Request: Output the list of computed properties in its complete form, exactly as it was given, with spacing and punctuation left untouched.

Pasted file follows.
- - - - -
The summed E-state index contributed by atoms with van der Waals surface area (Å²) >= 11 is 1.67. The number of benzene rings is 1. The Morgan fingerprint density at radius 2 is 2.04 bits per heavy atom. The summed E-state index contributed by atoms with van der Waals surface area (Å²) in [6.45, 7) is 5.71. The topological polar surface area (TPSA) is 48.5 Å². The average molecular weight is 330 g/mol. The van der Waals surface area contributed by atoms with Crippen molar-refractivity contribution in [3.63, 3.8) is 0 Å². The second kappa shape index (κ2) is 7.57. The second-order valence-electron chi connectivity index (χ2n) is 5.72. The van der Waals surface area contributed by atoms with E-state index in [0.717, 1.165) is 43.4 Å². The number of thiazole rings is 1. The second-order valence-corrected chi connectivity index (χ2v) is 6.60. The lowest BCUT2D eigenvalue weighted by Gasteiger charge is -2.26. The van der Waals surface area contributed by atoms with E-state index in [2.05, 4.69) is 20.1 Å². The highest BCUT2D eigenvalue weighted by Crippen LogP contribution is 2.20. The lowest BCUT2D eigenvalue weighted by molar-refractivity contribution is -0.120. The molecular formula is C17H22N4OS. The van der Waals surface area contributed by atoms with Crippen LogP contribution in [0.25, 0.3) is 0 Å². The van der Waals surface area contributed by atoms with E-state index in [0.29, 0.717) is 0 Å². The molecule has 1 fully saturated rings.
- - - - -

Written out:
The summed E-state index contributed by atoms with van der Waals surface area (Å²) >= 11 is 1.67. The number of benzene rings is 1. The Morgan fingerprint density at radius 2 is 2.04 bits per heavy atom. The summed E-state index contributed by atoms with van der Waals surface area (Å²) in [6.45, 7) is 5.71. The topological polar surface area (TPSA) is 48.5 Å². The average molecular weight is 330 g/mol. The van der Waals surface area contributed by atoms with Crippen molar-refractivity contribution in [3.63, 3.8) is 0 Å². The second kappa shape index (κ2) is 7.57. The second-order valence-electron chi connectivity index (χ2n) is 5.72. The van der Waals surface area contributed by atoms with E-state index in [0.717, 1.165) is 43.4 Å². The number of thiazole rings is 1. The second-order valence-corrected chi connectivity index (χ2v) is 6.60. The lowest BCUT2D eigenvalue weighted by Gasteiger charge is -2.26. The van der Waals surface area contributed by atoms with E-state index in [2.05, 4.69) is 20.1 Å². The highest BCUT2D eigenvalue weighted by Crippen LogP contribution is 2.20. The lowest BCUT2D eigenvalue weighted by molar-refractivity contribution is -0.120. The molecular formula is C17H22N4OS. The van der Waals surface area contributed by atoms with Crippen LogP contribution in [0.25, 0.3) is 0 Å². The van der Waals surface area contributed by atoms with E-state index in [0.29, 0.717) is 0 Å². The molecule has 1 fully saturated rings.